thoughts on blogging.

Nearly everyone blogs, it seems, nowadays, at least in the circles I travel. I think blogging is one of the greatest outcomes of the digital cultural era — it allows for education; self-promotion; private expression. Most blogs have comment sections — which can be good or bad; some erupt into a crude battle of the nitwits, while others — like the blog of a mentor of mine — actually have a real community feel to them. His blog in particular I have followed and participated in for about four years, during which time I have learned a great deal; met a couple of people IRL, and grown a sort of relationship with Fred, whom I respect greatly.

My first shot at (kind of) blogging was via Tumblr, the image expression site. I found that expression through images I found was a really unique experience; I rather have an eye for images that touch me, or speak for me in some way, if that makes any sense. Knowing that the experience was wholly mine — the experience of “seeing” and feeling via the pictures I curated — felt safe, as if I were telling a story in braille to a world without the sense of touch. Not that anyone ever looks at my Tumblr — I have no idea; there is no way of knowing through Tumblr. I suppose if I really wanted to, I could have implemented Google Analytics or somesuch years ago — but I did not really want to know metrics. I am not big on vanity metrics, and that carries across all manner of social media.

Once in a while I would give the link out to someone, but never really anyone I “know”. That seems kind of personal, and in turn, no one I know has ever expressed interest, really, in what I do — which, when it comes to people like friends and family, kind of stings; but — why dwell, right? I do it for myself, anyway. It releases things inside, and also brings me an inexplicable joy in finding images that touch me in a beautiful way. Mostly, it’s that.

Same with this blog. I write about things I want to write about; I do not write as if I have an audience. Which — again, lacking analytics by choice, I have no idea about. Feels safer that way, even though I post my URL on my Twitter page. If someone reads my blog, it’s not that I fear their reaction or opinion; I just feel that I need the cushion of the unknown factor to be able to try to express myself. I’m not a great writer. Whatever that means. I just write my thinking, without spending time trying to dress it up in 20-point words and be all “impressive”.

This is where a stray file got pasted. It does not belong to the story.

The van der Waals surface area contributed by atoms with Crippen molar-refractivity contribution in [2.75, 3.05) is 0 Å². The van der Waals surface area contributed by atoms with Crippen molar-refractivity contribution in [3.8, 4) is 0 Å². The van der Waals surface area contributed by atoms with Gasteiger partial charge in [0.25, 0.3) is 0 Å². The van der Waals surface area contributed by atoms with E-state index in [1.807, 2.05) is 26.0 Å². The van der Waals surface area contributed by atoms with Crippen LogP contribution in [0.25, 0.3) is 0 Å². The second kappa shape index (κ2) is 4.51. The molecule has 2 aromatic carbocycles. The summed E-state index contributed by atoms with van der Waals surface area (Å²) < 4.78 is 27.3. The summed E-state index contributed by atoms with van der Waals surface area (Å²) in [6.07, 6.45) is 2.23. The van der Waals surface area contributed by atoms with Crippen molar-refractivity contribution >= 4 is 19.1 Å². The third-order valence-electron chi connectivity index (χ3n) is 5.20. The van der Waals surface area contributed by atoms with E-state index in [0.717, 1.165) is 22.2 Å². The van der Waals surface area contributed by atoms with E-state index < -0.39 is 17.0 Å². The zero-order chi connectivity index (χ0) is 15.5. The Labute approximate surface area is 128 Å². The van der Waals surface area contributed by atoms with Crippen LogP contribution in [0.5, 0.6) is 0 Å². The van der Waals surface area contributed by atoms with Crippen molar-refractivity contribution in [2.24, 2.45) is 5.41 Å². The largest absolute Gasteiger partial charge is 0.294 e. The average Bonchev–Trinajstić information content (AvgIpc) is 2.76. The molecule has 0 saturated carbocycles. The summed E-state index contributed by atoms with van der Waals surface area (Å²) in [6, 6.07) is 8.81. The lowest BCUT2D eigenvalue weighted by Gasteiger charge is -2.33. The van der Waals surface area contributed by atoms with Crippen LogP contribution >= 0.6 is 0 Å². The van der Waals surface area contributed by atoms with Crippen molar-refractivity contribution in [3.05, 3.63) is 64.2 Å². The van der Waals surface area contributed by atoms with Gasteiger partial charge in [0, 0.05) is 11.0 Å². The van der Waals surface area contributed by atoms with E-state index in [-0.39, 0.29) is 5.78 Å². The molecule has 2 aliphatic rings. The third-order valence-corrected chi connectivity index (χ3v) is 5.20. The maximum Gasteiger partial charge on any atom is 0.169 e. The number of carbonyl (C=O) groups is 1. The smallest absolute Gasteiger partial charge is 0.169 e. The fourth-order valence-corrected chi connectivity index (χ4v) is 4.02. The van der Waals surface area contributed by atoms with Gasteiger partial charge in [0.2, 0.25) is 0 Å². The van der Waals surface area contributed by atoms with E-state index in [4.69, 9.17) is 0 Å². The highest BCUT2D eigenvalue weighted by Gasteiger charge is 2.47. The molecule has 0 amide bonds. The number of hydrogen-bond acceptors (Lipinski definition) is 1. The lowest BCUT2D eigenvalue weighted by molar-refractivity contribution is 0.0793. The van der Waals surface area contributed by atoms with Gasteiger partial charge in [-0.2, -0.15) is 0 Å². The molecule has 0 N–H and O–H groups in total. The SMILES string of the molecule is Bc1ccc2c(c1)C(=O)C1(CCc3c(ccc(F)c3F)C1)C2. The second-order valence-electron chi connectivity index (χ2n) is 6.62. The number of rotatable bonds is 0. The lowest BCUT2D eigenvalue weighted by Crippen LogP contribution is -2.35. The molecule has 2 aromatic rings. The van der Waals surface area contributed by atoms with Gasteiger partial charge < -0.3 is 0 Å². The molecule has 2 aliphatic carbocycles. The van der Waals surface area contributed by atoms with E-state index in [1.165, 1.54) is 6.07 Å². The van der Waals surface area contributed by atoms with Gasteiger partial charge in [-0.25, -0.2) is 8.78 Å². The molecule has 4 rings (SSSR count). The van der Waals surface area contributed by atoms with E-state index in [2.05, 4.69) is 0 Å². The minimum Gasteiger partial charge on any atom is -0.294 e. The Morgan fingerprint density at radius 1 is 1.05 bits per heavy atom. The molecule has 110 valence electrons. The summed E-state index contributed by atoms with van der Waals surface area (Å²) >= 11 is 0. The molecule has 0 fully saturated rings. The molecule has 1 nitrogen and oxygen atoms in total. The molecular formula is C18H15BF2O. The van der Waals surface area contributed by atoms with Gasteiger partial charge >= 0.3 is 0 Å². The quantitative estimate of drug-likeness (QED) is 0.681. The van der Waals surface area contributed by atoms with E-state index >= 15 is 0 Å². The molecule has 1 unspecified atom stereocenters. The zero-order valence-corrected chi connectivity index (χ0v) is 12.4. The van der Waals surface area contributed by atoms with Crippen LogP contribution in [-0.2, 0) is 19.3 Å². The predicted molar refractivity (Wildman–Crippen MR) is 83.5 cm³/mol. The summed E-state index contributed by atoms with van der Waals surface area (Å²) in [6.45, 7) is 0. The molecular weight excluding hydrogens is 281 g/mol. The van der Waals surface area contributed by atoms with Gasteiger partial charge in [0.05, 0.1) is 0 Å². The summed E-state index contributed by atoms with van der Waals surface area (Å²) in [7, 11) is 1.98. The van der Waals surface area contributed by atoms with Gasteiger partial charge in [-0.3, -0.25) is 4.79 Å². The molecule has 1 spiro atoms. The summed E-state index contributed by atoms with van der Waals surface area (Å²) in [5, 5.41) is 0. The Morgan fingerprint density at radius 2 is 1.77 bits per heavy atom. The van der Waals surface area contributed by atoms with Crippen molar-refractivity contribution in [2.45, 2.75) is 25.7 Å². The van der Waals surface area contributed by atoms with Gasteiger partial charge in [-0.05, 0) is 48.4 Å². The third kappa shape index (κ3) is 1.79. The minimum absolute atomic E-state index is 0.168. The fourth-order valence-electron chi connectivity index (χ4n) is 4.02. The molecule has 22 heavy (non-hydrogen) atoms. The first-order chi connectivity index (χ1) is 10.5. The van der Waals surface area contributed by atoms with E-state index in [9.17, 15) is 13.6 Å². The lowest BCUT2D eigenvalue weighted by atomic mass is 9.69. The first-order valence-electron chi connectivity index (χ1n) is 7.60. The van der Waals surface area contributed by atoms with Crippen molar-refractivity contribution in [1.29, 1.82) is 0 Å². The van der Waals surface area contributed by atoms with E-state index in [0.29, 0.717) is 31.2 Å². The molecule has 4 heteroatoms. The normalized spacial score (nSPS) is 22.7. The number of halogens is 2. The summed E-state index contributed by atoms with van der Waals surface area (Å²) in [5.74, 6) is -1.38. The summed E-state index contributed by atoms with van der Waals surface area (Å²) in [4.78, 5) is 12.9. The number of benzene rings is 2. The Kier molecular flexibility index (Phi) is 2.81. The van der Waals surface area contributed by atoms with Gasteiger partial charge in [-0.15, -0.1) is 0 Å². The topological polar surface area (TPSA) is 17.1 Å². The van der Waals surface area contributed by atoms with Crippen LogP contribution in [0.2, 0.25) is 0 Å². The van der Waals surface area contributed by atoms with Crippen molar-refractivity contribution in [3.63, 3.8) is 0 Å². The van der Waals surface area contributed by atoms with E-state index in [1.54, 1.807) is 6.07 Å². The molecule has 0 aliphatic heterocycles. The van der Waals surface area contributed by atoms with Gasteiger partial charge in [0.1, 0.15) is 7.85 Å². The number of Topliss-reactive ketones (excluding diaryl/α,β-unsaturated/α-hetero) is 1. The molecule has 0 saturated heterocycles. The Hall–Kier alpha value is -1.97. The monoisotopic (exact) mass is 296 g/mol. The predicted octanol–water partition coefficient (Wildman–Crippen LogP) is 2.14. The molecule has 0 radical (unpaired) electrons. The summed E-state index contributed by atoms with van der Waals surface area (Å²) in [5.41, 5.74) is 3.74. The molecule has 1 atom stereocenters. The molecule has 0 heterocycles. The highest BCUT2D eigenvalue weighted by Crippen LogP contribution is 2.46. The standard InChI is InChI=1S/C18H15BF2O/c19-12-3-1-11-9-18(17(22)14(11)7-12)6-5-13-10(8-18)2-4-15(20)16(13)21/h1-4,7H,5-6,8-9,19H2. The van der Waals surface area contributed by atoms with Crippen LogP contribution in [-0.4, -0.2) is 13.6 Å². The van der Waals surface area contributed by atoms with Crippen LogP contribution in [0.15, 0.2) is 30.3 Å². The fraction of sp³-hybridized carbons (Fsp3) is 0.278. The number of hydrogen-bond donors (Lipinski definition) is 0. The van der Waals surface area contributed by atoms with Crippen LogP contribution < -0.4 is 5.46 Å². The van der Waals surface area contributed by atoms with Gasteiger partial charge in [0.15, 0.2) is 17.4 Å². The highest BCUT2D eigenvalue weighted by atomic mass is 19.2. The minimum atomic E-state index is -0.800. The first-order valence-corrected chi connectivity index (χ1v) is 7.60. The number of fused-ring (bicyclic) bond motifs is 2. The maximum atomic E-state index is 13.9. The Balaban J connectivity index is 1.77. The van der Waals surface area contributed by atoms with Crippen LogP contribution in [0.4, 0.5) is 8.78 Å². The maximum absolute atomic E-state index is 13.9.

Only a couple times have I seen evidence that someone has read an article in my blog, and one time it was a seriously personal entry. I felt really uncomfortable when I saw that this person had read it (because they posted the link and called attention to it) — not because of the person; but it was the subject matter. I (ignorantly, perhaps) really never thought anyone would ever read my writing. And of all posts — that one. It rather freaked me out, and I took it off this blog. Maybe an overreaction, but it just felt intrusive (yes, I know, even though I indirectly invited it). So I will keep that particular entry in my heart.

Unlike this blog, which seems to me like rather a ramble, I really like the image blog. I have worked on it steadily for about four years, I guess. I have it on infinite scroll, and four years’ worth of images is a lot — I haven’t tried to walk it back yet. It would be interesting to, perhaps, to see if what I saw then is what I still see now.

And this is it. http://adingintheuniverse.com

“I want to put a ding in the universe”.

  • Steve Jobs
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